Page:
Water bath canning
Do I need to buy a water bath canner or can I water bath in my pressure canner? It does not have baskets so I am worried that the jars will crash together and break.
Good news; you can certainly water bath in a pressure canner. Just set the lid on the canner don’t lock the lid down or add the weight (or shut the petcock). No basket; no problem. I can all the time in my big blue canner without the basket but I DO use a wire grid under it to keep the jars up off of the bottom of the canner. (If they sit on the bottom, you can count on broken bottoms out of many of the jars!) My wire grate is only a Dollar Store grill rack. — Jackie
I have canned butter in 24 4oz. jars. The 1st batch was melted, poured into hot jars, and water bathed. All sealed of course, and firmed up nicely. The 2nd batch was simmered (low boil) for 12 minutes on the stovetop, poured into hot sterile jars. All sealed, firmed up. I think I must dispose of all of this butter. I have found your directions for butter — pressure canning required. Is this all lost? I am very confused. Have 3 dozen more jars and don’t want to improperly can any more. (Glad to know you’re healing well — beautiful fruit blossoms!)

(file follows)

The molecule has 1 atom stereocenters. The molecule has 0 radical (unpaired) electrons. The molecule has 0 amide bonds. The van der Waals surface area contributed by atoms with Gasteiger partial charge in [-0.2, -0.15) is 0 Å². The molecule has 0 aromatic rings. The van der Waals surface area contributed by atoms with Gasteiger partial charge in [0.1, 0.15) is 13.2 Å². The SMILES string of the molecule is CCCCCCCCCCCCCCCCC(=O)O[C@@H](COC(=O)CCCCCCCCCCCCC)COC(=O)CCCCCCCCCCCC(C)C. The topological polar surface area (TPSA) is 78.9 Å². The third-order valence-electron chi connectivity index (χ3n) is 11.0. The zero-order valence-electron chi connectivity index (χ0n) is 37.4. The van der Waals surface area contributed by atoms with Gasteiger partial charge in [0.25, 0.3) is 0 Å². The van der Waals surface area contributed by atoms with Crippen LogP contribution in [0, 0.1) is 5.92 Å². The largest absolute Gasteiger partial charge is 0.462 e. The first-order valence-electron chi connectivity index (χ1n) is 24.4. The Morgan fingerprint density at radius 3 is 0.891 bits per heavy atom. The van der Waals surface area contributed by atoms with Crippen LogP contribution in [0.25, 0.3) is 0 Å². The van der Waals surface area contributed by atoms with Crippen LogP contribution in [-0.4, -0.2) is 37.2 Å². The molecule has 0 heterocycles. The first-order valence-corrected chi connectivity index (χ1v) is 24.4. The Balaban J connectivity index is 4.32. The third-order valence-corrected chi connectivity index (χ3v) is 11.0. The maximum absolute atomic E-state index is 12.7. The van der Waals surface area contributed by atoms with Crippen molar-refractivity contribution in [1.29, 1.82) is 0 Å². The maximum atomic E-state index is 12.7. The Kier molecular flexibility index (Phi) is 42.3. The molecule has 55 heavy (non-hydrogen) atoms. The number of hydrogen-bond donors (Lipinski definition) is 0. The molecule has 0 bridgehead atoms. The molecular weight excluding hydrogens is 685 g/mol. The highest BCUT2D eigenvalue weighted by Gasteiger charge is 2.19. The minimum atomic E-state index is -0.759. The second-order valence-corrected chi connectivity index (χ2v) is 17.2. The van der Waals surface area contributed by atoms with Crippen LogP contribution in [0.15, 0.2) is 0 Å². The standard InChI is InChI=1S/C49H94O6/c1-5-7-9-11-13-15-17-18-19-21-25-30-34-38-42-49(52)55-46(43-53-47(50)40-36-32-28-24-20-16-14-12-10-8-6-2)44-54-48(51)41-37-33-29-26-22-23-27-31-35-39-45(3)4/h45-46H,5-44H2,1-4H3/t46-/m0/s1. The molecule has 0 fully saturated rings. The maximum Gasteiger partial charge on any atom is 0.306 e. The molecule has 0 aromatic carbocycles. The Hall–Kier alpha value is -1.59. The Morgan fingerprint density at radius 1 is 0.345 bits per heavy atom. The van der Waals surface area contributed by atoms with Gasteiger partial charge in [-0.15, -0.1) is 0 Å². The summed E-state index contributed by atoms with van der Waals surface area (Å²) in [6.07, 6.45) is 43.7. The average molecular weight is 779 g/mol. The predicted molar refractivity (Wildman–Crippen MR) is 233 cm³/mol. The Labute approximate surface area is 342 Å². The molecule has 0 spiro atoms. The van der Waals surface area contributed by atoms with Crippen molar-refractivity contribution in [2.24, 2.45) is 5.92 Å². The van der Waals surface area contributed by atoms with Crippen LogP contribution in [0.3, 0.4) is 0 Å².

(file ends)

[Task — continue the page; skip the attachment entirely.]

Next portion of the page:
I understand your confusion. I don’t pressure can my own butter; I water bath it for 60 minutes. There are internet sources for putting up butter that are not canned but done like yours, which is how you “can” rendered lard. I would probably open the jars and re-heat the butter then ladle it into hot, sterilized jars, using new lids, and water bath it. The quality of the butter may suffer; it may become more grainy, but will certainly be good enough to use in baking or cooking. Canning butter is classified as “experimental” canning, (not USDA approved) as they haven’t done any testing for home canners. However, canned butter IS available commercially. — Jackie